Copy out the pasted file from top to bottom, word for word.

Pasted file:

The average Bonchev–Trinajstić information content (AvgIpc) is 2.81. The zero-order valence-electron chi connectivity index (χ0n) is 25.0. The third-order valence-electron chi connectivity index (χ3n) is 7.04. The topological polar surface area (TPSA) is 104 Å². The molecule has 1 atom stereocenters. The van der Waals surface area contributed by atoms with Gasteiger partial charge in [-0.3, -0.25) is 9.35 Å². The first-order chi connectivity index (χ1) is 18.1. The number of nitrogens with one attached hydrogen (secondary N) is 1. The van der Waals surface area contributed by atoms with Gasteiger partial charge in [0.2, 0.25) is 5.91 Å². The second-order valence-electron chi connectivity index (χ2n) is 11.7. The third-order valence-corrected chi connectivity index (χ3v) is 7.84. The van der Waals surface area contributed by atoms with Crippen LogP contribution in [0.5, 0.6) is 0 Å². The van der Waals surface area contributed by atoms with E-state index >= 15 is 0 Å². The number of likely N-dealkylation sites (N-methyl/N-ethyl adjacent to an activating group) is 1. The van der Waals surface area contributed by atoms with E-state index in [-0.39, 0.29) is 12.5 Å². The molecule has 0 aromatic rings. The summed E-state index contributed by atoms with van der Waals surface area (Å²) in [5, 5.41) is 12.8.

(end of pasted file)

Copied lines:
The average Bonchev–Trinajstić information content (AvgIpc) is 2.81. The zero-order valence-electron chi connectivity index (χ0n) is 25.0. The third-order valence-electron chi connectivity index (χ3n) is 7.04. The topological polar surface area (TPSA) is 104 Å². The molecule has 1 atom stereocenters. The van der Waals surface area contributed by atoms with Gasteiger partial charge in [-0.3, -0.25) is 9.35 Å². The first-order chi connectivity index (χ1) is 18.1. The number of nitrogens with one attached hydrogen (secondary N) is 1. The van der Waals surface area contributed by atoms with Gasteiger partial charge in [0.2, 0.25) is 5.91 Å². The second-order valence-electron chi connectivity index (χ2n) is 11.7. The third-order valence-corrected chi connectivity index (χ3v) is 7.84. The van der Waals surface area contributed by atoms with Crippen LogP contribution in [0.5, 0.6) is 0 Å². The van der Waals surface area contributed by atoms with E-state index >= 15 is 0 Å². The number of likely N-dealkylation sites (N-methyl/N-ethyl adjacent to an activating group) is 1. The van der Waals surface area contributed by atoms with E-state index in [-0.39, 0.29) is 12.5 Å². The molecule has 0 aromatic rings. The summed E-state index contributed by atoms with van der Waals surface area (Å²) in [5, 5.41) is 12.8.